Easter in Syria

Easter Celebrations, Damascus

Easter Celebrations, Damascus

It might not be the most obvious place to celebrate Easter, but the chances are that this most important date in the Christian calendar has been marked in Damascus for more years than in almost any other city. Syria has a large Christian minority and as we happened to be in Damascus last year over the Easter weekend we were able to observe a part of the celebrations, albeit by chance.

The Eastern Orthodox church, to which the majority of Syrian Christians belong, celebrates Easter one week after the feast is marked in western Europe. As a result we had arrived in Damascus unaware of the significance of the date. We had spent Easter Sunday in Beirut and had seen no suggestion of any religious celebrations. On the following day we chose to wander through the old Damascene streets, enjoying the sounds, sights and above all the wonderful aromas that tempt from every corner.

Syrian Scouts' parade, Damascus

Syrian Scouts' parade, Damascus

Having wandered through the Christian quarter and being almost ready for lunch, we were making our way towards the central area when we heard the heavy beating of drums and the chanting of crowds in the distance. With the words of all government advisories about steering clear of any public demonstrations ringing in our ears, we set off to investigate.

It took a while to find the source of all this noise, but as we approached a large church in the centre of the old city we saw thousands of people observing and taking part in a large parade. Leading the parade were what appeared to be a troop of scouts, carrying the national flag alongside other unrecognisable standards. The atmosphere was one of boisterous celebration, and it was a noisy but enjoyable spectacle to step into. We watched the parade for several minutes as they filed in a haphazard way into the church.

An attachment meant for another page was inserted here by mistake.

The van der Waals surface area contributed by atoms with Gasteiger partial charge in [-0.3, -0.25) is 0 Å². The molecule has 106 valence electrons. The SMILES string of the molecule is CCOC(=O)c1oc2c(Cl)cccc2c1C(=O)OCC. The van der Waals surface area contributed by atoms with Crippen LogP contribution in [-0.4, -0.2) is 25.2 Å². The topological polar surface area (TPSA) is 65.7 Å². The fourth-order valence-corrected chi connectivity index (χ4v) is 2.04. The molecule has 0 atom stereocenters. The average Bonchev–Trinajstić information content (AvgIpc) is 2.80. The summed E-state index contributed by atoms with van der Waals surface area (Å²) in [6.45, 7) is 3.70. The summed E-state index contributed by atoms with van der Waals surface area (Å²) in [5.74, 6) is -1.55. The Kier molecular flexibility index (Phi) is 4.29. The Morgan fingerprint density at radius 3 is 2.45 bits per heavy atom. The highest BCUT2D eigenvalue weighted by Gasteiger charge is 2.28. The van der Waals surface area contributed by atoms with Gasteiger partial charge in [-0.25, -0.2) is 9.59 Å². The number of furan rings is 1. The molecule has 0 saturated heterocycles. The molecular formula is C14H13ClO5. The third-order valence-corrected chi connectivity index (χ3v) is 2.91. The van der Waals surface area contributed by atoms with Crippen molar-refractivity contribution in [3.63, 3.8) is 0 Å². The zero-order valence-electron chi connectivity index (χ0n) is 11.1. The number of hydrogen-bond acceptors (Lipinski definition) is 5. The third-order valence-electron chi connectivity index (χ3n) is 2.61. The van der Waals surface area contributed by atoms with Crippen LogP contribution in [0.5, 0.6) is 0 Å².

Al Khawali, Damascus

Al Khawali, Damascus

By that time we were more than ready for lunch, and stumbled across an old Damascene house that had been converted into a superb restaurant.

Syria was full of such surprises for us, and the easy mingling of its Christian and Muslim populations is somewhat at odds with the poor reputation it suffers in the west. But then how often do we travel to a country that is considered risky by many, and find tolerance, open arms and warm hospitality?

Related post: Old Damascus – a place to lose yourself

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4 Responses to “Easter in Syria”

  1. Ah, the call of a parade! Beyond the sound of drums and the noise of voices, don’t you find that there’s a curious energy generated by large groups of celebrating people …there’s a magnetic quality that draws you to it, travel advisories and warnings be damned!

    This sounds like a totally fun experience, Andy. Thanks for sharing.

    And you are right, often the experience ‘on the ground’ is different from what experts tell us it is. My first trip to Portugal was right between two revolutions. I saw only 1 soldier in the month I was there. Plus I made 2 trips to Belfast at the height of The Troubles in the late 70’s. For certain it was clear that it was a dangerous place and you had to have your wits about you.

    But it was very interesting to see how people managed to get on with their lives in spite of all of the very real restrictions they needed to live with.

    Happy Easter however you are celebrating it this year.

    Gwen McCauley

    April 4, 2010 at 10:48 am
  2. I’m in Madaba, Jordan today, where the majority of Christians are Greek Orthodox as well. Had no idea they celebrate Easter a week later, so thanks for the info!

    April 4, 2010 at 11:51 am
  3. Great post. Thanks. Syria is such a wonderful place to travel. The people are incredibly friendly and hospitable. And it’s a great destination for Christian pilgrims too.

    I wrote this article about St. Paul’s journey to Damascus: http://gomadnomad.com/2009/11/15/on-the-road-to-damascus/

    April 5, 2010 at 12:02 am
  4. Gwen, thanks for the greetings and a Happy Easter to you too. Glad to hear you’ve not shied away from visiting some great places for the sake of a bit of bad press. So often when we’ve arrived in a place where a poor reputation precedes, it’s hard to equate that negative perception with the reality.

    Laura, have a wonderful time in Jordan!

    Stephen, glad you liked Syria too and thanks for sharing the link. I was fascinated by your account of following St Paul’s trail through Damascus.

    April 5, 2010 at 7:04 am